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Disability: Economic Costs and Insurance Protection

The Economics Of Disability

By the broadest definitions of disability—being limited in an activity due to a chronic health condition—about 15 percent of the noninstitutionalized population in the United States is disabled. The disabled are on average less economically well off than the nondisabled. La-Plante et al. report that 27.3 percent of persons in families with incomes below $10,000 report some activity limitation, compared to only 9 percent of those in families with incomes of $35,000 or more. If disability is defined as the inability to perform a major life activity, the respective percentages are 10.6 and 1.8. The relationship between lower economic status and having at least one chronic condition is found at all ages, over time, and across nations Older individuals with at least one of the major chronic conditions (heart disease, depression, asthma, hearing loss, arthritis, diabetes) have lower incomes and fewer assets than comparably aged individuals without those conditions. (Alzheimer's disease, more highly correlated with age than other conditions, stands alone as a chronic condition whose incidence is not correlated with economic status.)

There are two possible, not mutually exclusive, explanations for the persistent relationship between disability and economic status. Chronic conditions that occur independently of economic status are likely to lead to lower income due to subsequent reductions in work and earnings, and the higher out-of-pocket costs for medical and physical care. Persons age sixteen to sixty-four with a work-related disability less likely than the nondisabled to be either working or looking for work. Those who work are more likely to work part-time and, even if they do work full-time, to have lower earnings (Kaye). On the other hand, low income may lead to a higher incidence of chronic conditions because limited resources reduce access to medical care, in part because of the inability to pay the out-of-pocket costs of care. Even preventive lifestyle changes (e.g., weight and cholesterol management through better diet, regular exercise regime, smoking cessation program) are less likely because these require resources and social support.

Chronic and Disabling Conditions, published by the National Academy for an Aging Society as part of its Public Policy and Aging Report series, documents three important aspects of chronic conditions that influence the relationship between disability and economic status later in life.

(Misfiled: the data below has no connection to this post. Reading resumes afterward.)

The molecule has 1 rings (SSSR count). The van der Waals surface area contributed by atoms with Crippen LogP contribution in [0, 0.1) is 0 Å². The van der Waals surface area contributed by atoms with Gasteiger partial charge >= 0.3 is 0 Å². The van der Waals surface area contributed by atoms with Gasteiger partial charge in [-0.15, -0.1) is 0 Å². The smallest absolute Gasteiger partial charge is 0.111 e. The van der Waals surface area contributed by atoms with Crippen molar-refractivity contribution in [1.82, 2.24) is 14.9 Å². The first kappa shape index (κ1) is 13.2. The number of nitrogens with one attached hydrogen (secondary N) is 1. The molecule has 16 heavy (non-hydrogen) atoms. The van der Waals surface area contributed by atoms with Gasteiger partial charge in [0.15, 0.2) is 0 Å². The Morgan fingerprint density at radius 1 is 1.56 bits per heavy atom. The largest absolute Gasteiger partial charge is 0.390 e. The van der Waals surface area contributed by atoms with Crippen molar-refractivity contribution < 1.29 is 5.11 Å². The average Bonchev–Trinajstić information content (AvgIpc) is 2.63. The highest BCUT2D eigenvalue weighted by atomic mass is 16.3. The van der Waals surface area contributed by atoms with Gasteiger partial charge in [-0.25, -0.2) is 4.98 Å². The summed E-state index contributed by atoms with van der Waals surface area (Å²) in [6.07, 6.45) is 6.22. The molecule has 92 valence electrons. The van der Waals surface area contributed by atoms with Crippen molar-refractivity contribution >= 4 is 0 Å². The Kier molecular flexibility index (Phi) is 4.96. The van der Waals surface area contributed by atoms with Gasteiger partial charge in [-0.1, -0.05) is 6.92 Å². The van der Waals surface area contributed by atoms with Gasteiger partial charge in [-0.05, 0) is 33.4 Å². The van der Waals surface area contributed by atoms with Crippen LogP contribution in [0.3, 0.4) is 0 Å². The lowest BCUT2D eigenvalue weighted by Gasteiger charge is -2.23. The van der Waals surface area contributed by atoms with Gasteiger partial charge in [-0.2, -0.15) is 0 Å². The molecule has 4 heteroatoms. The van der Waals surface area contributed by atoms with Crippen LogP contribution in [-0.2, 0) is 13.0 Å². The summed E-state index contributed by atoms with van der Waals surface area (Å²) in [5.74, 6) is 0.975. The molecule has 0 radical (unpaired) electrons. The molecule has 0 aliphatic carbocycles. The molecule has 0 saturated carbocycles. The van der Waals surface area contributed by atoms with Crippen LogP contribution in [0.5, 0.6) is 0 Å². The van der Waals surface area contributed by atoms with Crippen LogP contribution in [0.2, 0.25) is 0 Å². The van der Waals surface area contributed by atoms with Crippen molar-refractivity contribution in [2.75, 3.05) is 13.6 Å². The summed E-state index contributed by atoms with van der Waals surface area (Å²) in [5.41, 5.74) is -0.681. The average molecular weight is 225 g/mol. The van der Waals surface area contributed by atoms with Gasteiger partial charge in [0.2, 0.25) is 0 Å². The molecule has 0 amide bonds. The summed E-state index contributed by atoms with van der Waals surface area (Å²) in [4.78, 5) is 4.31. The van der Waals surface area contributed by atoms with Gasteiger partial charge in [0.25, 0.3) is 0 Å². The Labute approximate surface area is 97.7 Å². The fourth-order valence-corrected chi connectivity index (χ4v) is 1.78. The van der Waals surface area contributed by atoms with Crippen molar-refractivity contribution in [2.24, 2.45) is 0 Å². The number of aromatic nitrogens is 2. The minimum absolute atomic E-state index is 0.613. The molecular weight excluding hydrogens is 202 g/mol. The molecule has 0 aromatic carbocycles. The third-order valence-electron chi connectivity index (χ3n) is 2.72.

• • Early life chronic conditions have subsequent effects on economic status because young persons with chronic conditions miss more school than their healthy peers, thus slowing their educational achievements and consuming parental resources that might otherwise be spent on children's education.
  • • The most prevalent chronic conditions among the older population (e.g., depression, asthma, hearing loss, and heart disease) can be managed effectively with medication, therapy, and changes in lifestyle. However, the lower social and economic support associated with these chronic conditions limits the ability to obtain appropriate treatment, and the earlier the onset, the more likely are they to slow the accumulation of financial resources to pay for medical care and necessary lifestyle changes.
  • • Caregiving at home disrupts employment and leisure activities of family members. It is estimated that U.S. businesses lose $33 billion a year due to lost productivity and absenteeism of caregivers. Adding to the time commitments of care are the out-of-pocket costs for care.

Additional topics

Medicine EncyclopediaAging Healthy - Part 1Disability: Economic Costs and Insurance Protection - The Economics Of Disability, Work Withdrawal By Older Disabled Workers, Disability Insurance: General Policy Features